Creating and using Bundles

A Bundle is a set of services with a specific configuration and their corresponding relations that can be deployed together in a single step. Instead of deploying a single service, they can be used to deploy an entire workload, with working relations and configuration. The use of bundles allows for easy repeatability and for sharing of complex, multi-service deployments.

Bundles are defined in text files, called “bundle files” or “deployer files”. Each file may contain only one bundle.

Using bundles

A bundle file can be used in two distinct ways. One is to use it locally, deploying from your computer, which is useful to initially ensure it works and for experimenting. After you are satisfied with the bundle, you can push it to Launchpad where it will be available to you and others via the Charm Store. If you simply want to download some you can search the store for bundles too.

Local import to Juju GUI

The easiest way to import a bundle into the GUI is by dragging the bundle file from your desktop and dropping it on the GUI canvas.

A second way to import into the GUI is via the Import button on the GUI masthead. After clicking the button you’ll be prompted to select the bundle file. Once a file is selected the process is the same as the drag-and-drop method.

Local deploy via command-line

A bundle file can be deployed via the command-line interface by using the juju quickstart tool.

The juju quickstart tool can be installed on Ubuntu versions newer than 14.04 by running the following command:

sudo add-apt-repository ppa:juju/stable
sudo apt-get install juju-quickstart

Always perform a "bundle proof" to check for possible errors before using it:

juju bundle proof ../path-your-bundle-name    # defaults to your current working directory

Then you can use the quickstart tool to deploy your bundle:

juju quickstart bundle.yaml

Creating a bundle

The standard way to create a bundle is via the Juju GUI. When a set of services are deployed and configured the bundle definition can be saved either by clicking on the export icon on the Juju GUI masthead or via the keyboard shortcut “shift-d”. This results in the creation of a file called “bundle.yaml” that is saved in your “Downloads” directory as defined by your browser.

Export button in the Juju GU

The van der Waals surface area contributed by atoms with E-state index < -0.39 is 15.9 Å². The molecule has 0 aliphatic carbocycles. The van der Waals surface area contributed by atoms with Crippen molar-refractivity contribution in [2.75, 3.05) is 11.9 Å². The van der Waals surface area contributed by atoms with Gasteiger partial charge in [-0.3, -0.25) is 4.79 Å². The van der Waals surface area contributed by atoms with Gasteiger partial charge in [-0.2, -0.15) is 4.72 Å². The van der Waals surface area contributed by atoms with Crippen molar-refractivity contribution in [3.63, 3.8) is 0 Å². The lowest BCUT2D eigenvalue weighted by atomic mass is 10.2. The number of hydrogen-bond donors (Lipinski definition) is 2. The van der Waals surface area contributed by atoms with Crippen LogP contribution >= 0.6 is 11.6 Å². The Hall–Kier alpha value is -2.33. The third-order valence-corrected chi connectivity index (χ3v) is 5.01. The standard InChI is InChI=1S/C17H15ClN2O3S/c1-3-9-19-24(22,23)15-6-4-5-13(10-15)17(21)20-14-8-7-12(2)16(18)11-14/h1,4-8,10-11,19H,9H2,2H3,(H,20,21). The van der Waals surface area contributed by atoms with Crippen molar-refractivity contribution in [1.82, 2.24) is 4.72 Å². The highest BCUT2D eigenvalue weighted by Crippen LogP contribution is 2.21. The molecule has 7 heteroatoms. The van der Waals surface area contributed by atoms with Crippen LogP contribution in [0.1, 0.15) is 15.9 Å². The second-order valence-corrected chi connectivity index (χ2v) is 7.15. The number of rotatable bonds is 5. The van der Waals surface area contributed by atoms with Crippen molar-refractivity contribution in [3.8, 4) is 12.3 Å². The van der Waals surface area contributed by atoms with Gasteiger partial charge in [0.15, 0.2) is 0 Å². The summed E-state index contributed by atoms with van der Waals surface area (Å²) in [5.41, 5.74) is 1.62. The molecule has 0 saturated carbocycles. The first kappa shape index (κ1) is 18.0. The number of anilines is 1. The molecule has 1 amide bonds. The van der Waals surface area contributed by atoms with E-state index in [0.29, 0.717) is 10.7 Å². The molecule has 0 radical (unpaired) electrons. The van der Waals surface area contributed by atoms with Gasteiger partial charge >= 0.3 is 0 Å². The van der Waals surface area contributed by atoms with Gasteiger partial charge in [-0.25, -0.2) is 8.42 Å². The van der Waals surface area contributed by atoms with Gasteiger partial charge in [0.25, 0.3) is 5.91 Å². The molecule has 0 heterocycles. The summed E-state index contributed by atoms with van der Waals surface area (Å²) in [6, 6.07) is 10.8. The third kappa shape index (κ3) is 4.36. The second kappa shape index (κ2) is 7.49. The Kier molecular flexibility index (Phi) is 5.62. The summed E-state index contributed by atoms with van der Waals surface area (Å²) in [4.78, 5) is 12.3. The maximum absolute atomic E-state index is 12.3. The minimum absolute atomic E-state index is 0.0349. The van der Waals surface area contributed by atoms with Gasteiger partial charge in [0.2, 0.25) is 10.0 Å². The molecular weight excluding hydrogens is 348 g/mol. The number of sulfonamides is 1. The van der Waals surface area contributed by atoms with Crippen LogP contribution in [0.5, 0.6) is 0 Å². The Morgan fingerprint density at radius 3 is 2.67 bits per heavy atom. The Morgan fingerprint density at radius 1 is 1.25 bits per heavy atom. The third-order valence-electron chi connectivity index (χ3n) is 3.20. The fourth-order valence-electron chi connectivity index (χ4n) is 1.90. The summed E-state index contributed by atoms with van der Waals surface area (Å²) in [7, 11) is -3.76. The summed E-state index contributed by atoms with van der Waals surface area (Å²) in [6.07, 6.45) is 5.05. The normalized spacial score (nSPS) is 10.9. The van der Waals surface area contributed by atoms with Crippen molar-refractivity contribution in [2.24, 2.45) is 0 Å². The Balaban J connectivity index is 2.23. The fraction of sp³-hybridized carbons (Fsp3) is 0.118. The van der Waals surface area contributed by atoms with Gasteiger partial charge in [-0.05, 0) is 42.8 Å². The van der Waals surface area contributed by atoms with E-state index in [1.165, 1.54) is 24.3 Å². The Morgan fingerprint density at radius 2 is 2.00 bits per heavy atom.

As an example, here is an environment with a MySQL service and a Wordpress service with a relation between the two. The exported bundle file contains the following data:

series: trusty
    charm: "cs:trusty/wordpress-2"
    num_units: 1
      "gui-x": "339.5"
      "gui-y": "-171"
      - "0"
    charm: "cs:trusty/mysql-26"
    num_units: 1
      "gui-x": "79.5"
      "gui-y": "-142"
      - "1"
  - - "wordpress:db"
    - "mysql:db"
    series: trusty
    constraints: "arch=amd64 cpu-cores=1 cpu-power=100 mem=1740 root-disk=8192"
    series: trusty
    constraints: "arch=amd64 cpu-cores=1 cpu-power=100 mem=1740 root-disk=8192"

Service constraints in a bundle

When defining a service in a bundle, it's common to set minimum constraints against a charmed service, much like you would when deploying on the command line. This is a simple key addition to the service definition, using the proper constraint key/value pair as outlined in the Constraints documentation.

For example, to add memory and CPU constraints to a charm in a bundle, the bundle file would have an additional constraints field with specific values:

  charm: "cs:precise/mysql-27"
  num_units: 1
    - mem=2G
    - cpu-cores=4
      "gui-x": "139"
      "gui-y": "168"

Bundle placement directives

You can co-locate services using the placement directive key in the bundle. Much like service constraints, it requires adding the placement key to in the service definition. Where supported by the cloud provider, it is also possible to isolate charms by including the container format in the placement directive. Some clouds support LXC and KVM.